Tuesday, September 17, 2019
For blacks and Jews, annual Crown Heights festival takes on greater significance following string of attacks
At the end of August, the New York Police Department Hate Crimes Task Force investigated an alleged anti-Semitic attack near Brower Park in the Crown Heights neighborhood of Brooklyn.
Someone had allegedly thrown a block of ice at a Hasidic man driving a car. It was the second allegedly anti-Semitic attack that week, coming days after an assailant had bashed a Hasidic man's head with a brick.
Two weeks later, at the same park, the famously fraught neighborhood projected a much different image: one of a diverse and peaceful community.
At a community festival on Sunday, a popular Orthodox Jewish children's singer shared the stage with a Caribbean dance group on stilts. Jewish and African-American children played together on a closed-off street. And inside a tent behind the stage, attendees sat in a circle and discussed contentious issues like hate crimes and gun violence.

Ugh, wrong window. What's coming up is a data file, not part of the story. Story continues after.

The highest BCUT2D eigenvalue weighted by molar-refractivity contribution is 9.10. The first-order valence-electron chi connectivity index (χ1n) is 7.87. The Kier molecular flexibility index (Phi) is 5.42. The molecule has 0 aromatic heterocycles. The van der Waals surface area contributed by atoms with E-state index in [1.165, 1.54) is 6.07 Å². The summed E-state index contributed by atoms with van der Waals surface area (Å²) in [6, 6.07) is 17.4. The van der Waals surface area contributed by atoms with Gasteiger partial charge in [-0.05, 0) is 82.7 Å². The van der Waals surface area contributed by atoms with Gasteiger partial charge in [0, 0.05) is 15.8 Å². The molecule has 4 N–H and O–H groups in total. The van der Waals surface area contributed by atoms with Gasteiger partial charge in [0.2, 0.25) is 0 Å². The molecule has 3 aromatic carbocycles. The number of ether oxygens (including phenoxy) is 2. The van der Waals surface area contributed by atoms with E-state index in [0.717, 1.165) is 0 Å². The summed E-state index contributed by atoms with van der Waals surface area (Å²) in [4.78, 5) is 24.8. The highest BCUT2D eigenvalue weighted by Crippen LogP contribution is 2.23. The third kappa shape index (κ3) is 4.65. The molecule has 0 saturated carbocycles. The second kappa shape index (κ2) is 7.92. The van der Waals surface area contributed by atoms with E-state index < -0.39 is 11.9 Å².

This was the fourth annual #OneCrownHeights festival, but it felt especially relevant this year following a string of attacks on Orthodox Jews in Brooklyn that has heightened tensions in the area.
Crown Heights, a majority African-American neighborhood with a sizable Hasidic Jewish community and a growing population of hipsters, was the site of some of those attacks.
The violence has sparked painful memories of the 1991 riots there, which began when a black boy was killed accidentally by a car escorting Menachem Mendel Schneerson, the late head of the Chabad-Lubavitch Hasidic movement headquartered in the neighborhood. The death touched off three days of rioting in which black youths attacked religious Jews, killing one.
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